- A great sport for girls. While Title IX has helped to encourage female participation in sports, females still lack games to call their own. Additionally, coaches, and teachers struggle to motivate girls to participate in sports, as basketball and other games are considered “too rough.” Netball—while competitive—does not permit accidental or deliberate contact.
Netball’s strengths and benefits make a compelling argument for the sport in the U.S. So then why is it so unfamiliar to most? Exposure is the first hurdle to overcome; it is rare to see television networks take time to mention activities outside America’s Top 5—football, baseball, basketball, ice hockey, and NASCAR. However, Netball America has begun to make progress with its outreach program. Demos have been given at WNBA/NBA games as well as at rugby contests, United States Australian Football League events, and various teacher conferences. The group also has partnered with the President’s Challenge (part of Michelle Obama’s “Let’s Move” campaign) in which the first graduates completed the program. Netball America has also worked with the New York City Housing Authority, Miami-DadeCountyPublic Schools, and a variety of YMCAs and municipal governments.
However, the lack of a large base of excited and experienced netball enthusiasts has also slowed growth. Qualified netball coaches and officials are needed if the sport is to continue to develop, as they will ensure international standards are followed. According to Sonya Ottaway, President of Netball America, “We rely heavily on the expatriate market to help promote and grow the sport.”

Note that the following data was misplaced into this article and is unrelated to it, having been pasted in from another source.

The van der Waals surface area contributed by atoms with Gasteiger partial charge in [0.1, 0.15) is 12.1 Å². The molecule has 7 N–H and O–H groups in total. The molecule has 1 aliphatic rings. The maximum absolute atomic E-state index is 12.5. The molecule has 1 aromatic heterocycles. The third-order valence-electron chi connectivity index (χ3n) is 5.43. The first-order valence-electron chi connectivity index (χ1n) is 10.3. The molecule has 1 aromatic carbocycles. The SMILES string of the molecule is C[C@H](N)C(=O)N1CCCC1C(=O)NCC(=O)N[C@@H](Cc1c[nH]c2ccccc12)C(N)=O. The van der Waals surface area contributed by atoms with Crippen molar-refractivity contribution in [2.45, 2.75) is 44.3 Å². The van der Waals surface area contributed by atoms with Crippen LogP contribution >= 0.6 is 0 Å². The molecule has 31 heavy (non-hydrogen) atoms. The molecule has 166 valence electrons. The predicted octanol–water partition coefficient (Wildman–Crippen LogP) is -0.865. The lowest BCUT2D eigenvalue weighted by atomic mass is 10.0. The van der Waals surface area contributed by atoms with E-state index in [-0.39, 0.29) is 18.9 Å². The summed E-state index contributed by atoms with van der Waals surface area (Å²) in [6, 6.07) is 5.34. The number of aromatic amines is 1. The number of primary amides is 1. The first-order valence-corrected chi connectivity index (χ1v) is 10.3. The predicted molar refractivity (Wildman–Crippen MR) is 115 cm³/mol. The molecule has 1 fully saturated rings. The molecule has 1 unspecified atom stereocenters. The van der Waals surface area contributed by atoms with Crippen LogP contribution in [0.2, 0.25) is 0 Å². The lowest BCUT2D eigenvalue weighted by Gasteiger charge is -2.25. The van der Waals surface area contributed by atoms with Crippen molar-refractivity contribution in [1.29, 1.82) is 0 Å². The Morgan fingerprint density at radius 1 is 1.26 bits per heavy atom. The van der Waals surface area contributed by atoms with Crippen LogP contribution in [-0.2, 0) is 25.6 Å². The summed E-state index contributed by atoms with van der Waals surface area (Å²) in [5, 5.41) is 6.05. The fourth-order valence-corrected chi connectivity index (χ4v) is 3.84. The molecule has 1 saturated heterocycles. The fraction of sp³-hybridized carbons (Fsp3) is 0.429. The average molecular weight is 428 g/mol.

Since the not-for-profit organization relies mostly on volunteers, funding is another area that has inhibited growth. Until recently, sponsors were hard to find. This made it difficult to hold national events to garner media attention and interest. Proper funding also helps supply prospective organizations with the necessary equipment and training.
It is safe to say, however, that netball still has a future in the U.S. Over the past 10 to 30 years, netball was predominately played in Florida and New York, due in large part to the Caribbean migration to those states. Today, 25 other states have teams playing, with more states to follow. In addition to community and social teams, netball now has regional teams as well as a collegiate USA team.
Consider The Sport
It is rare today to find a true team sport in which all players have a stake in the game as well as an opportunity to contribute. The competitive, non-aggressive game builds self-esteem and camaraderie as players work together. Whether you are looking to add a sport to after-school programs, athletic classes, summer camps, or community adult leagues, netball is a good fit. With a game that can be played on nearly any surface and is open to all body types and abilities, netball is clearly poised to fill a void in not only women’s sports but the sports world at large.
For more information, visit www.netballamerica.com.
Steve Yeskulsky is a Recreation Systems Coordinator for the City of Santa Monica, Calif. Reach him at firstname.lastname@example.org.